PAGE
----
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Cents & sensibility: Grocey bills

Still spending a fortune in the supermarket? John Hearne gives his top tips to cut that bill down to size


Make a list of dinners and lunches you're going to put together over the course of the week and use that to write your shopping list. That way you'll avoid buying stuff that you think you might need but which will end up at the back of the press for two years. And before you put anything on the list, make sure you don't already have it.

Once you've made the shopping list, try to stick to it. Avoid impulse buys.


Those spare ribs have been in the freezer since June. Either eat them or throw them out. If your freezer compartment is always full, maybe there's stuff in there you could actually use instead of going out and buying more.


Supermarkets just love children. Notice how all the really nice stuff is at child height? All those supermarket tantrums are carefully orchestrated by supermarkets as a means of bullying you into buying overpriced stuff. If you can't leave the little dotes at home, negotiate with them before you go in: "If you do not roll around on the floor screaming like a stuck pig because I will not buy you a box of Milk Tray, I will bring you to the playground . . ."


If you haven't already, at least check out the own-brand stuff. Some of it is perfectly fine, and all of it is a whole lot cheaper than the branded stuff. Still not convinced? Bring home some own-brand products and try a blind taste test on your family. The UK money tips website lovemoney.com recently conducted a blind taste test to see if tasters would actually go for the more expensive stuff. It turned up mixed results.

While premium bread and beans still outranked own-brand equivalents, tasters actually preferred the own-brand cereals and tea.

If the idea of switching down from your favourite brand of tea fills you with horror, you could at least consider it for store cupboard basics such as flour, rice and pasta.

If you do prefer branded goods, it's worth noting the results of the National Consumer Agency's most recent -- and largest ever -- branded grocery price survey, released last month. It found that the prices in supermarkets have dropped by about 14pc between January 2009 and July 2010.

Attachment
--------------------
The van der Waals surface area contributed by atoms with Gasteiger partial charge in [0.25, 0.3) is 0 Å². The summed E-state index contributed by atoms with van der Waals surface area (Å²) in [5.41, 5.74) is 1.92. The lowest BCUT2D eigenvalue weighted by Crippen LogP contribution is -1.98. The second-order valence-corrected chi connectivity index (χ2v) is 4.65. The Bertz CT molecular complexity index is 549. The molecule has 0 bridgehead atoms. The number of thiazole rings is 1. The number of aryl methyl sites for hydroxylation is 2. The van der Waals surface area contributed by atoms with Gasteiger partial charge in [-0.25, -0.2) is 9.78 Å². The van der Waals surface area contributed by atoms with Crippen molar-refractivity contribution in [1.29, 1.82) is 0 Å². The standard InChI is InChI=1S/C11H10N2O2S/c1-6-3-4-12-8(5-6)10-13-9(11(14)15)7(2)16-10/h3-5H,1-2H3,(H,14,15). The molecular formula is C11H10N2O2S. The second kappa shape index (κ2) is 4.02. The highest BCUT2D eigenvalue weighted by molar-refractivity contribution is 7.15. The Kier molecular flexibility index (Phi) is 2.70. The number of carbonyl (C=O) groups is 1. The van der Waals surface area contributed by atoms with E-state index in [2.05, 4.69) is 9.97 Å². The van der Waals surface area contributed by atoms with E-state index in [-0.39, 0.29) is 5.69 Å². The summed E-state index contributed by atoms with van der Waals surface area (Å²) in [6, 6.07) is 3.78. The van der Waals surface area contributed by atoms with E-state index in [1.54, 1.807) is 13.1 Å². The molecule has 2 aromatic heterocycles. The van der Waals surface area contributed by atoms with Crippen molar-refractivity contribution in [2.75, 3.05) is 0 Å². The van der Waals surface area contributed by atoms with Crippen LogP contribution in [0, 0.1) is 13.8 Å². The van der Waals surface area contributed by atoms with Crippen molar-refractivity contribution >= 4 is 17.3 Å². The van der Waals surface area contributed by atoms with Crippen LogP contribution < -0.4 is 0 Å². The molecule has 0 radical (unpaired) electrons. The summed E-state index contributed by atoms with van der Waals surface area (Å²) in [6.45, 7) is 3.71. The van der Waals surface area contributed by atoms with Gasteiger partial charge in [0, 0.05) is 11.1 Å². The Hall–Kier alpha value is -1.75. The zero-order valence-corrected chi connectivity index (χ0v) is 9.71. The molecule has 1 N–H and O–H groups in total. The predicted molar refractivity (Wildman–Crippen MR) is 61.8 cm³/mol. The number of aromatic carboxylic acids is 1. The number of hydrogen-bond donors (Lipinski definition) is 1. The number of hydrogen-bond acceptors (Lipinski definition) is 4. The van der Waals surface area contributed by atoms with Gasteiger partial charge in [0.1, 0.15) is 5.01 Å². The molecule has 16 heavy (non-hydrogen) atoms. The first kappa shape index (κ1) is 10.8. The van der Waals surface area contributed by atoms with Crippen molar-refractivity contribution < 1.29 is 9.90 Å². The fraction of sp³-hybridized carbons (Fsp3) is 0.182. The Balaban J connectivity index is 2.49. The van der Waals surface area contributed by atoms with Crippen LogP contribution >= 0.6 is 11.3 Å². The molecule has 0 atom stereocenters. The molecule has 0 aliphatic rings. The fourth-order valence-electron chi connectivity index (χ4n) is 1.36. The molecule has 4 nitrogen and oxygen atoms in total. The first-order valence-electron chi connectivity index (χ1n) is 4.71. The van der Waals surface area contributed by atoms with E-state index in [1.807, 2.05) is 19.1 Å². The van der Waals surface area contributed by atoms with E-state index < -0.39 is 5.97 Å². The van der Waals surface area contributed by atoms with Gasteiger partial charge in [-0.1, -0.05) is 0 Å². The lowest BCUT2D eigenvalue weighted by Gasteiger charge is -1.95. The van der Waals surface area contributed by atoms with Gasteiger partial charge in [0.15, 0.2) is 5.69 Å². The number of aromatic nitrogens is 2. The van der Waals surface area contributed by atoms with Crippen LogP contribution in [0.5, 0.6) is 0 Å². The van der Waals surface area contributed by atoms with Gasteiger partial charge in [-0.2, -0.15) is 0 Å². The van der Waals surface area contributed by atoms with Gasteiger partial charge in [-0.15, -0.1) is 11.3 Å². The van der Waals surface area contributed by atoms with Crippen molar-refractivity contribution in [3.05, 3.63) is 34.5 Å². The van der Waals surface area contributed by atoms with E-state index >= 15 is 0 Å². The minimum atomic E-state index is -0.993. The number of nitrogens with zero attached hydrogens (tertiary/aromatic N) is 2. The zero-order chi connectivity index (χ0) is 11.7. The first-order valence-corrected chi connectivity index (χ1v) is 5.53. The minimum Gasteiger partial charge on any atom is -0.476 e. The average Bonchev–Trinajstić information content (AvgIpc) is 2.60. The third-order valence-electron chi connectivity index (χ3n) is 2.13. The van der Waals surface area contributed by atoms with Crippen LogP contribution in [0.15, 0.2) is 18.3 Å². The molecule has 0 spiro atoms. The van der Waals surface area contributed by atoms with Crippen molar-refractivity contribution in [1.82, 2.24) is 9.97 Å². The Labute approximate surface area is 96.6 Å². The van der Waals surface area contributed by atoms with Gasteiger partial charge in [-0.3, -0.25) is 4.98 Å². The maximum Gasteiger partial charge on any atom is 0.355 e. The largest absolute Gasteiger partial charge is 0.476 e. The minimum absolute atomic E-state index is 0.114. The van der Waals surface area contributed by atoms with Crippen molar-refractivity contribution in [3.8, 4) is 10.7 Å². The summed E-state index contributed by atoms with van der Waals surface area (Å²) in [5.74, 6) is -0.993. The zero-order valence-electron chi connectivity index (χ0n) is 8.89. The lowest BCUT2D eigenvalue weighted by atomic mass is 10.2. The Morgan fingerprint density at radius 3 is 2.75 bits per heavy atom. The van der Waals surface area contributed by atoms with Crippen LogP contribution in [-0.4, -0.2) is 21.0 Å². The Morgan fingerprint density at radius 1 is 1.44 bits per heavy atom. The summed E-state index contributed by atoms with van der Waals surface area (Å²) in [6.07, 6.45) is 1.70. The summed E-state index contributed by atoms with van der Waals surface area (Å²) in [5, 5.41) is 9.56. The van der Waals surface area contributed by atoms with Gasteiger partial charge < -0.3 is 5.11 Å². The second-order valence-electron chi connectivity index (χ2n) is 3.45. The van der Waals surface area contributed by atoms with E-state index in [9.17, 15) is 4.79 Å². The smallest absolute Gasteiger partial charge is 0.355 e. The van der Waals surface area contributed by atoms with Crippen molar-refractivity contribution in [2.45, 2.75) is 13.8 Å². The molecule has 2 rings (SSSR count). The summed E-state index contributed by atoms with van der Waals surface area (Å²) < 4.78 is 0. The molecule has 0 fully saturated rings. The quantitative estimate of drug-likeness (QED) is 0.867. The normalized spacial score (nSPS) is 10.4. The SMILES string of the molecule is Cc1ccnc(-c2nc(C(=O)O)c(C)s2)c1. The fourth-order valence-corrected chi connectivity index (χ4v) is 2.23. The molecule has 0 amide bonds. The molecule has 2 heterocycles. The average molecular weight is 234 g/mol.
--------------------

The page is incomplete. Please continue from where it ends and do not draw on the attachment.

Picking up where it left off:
Interestingly, the survey also found that when it comes to branded goods, at least, there is virtually no price difference between Tesco, Dunnes Stores and Superquinn. So it really doesn't matter where you shop if you're not opting for a discount supermarket.


Stick to the list, but keep your eyes peeled for marked-down items. At the meat counter you'll often find items that are on the way out of date. Get them home and eat or freeze as soon as you can. 'Reduced to Clear' shelves are an ever-more common feature of supermarkets these days.

Check them out, but take care not to buy just because it ticks the good value box. Only put it in the trolley if you are actually going to use it.


Local butchers often have the best value of all, plus you'll be keeping your spending local. Fruit and veg are always at their cheapest when in season. Out of season, they're often being flown in from a country where they are -- and that's expensive. Cook according to the seasons and save yourself some money.


Aldi and Lidl have been instrumental in whipping the rest of the supermarkets into line in the past few years. If you haven't already got into the deep discounters, check them out. You don't get shelves or muzak, and that eerie silence can take a bit of getting used to, but the prices are hard to beat.

Watch the specials, though. Every week, they'll offer something -- it could be anything from a spot welder to a wetsuit-- and it looks like such incredible value that you'll convince yourself that all your life really needs is a spot welder or a wetsuit. Don't give in. It will only end up under the stairs.


Some supermarkets have gone out of their way to convince us that their store is a nice place to be. There are cafes and music, the smell of fresh- baked bread and cooking demonstrations. All are designed to relax you -- and your grip on the purse strings. Is there anything shops love more than an impulse buyer?

The logic runs that one frappuchino and a little Michael Bolton and you'll fill your trolley full of Baileys and Ferrero Rocher and come home without the nappies or the milk. Don't let your guard down.

Note how frequently supermarkets change their layout. I thought the logic behind this was to drive me crazy, but I read someplace that really, they're trying to make you wander down aisles you wouldn't normally wander down and thereby spot things you wouldn't normally spot, and then buy them.

My local supermarket also plays this game called 'Find the Eggs'. Are they beside the sausages like they were last week? No! Then over beside the big fridge with the yogurt like a few months ago? No, they're not. Now, I just give up and leave without the bloody things. The other thing supermarkets do is place the expensive version right in front of your nose, and put the cheaper versions way up high or way down low, hoping you're too lazy to either stretch or bend.


Take the time to sign up and collect those points. You'll be giving them oodles of personal shopping information that they can then use to market things to you. But on the upside, you can rack up some very tasty discounts.


All those handouts that come through the door usually end up in the bin without even being opened, but it's well worthwhile to hold on to them and have a flick through as you're making your list. And if you miss them in the letter box or the local paper, check out cheapeats.ie or thriftypages.ie -- both give a rundown of what's on offer at all of the big supermarkets each week.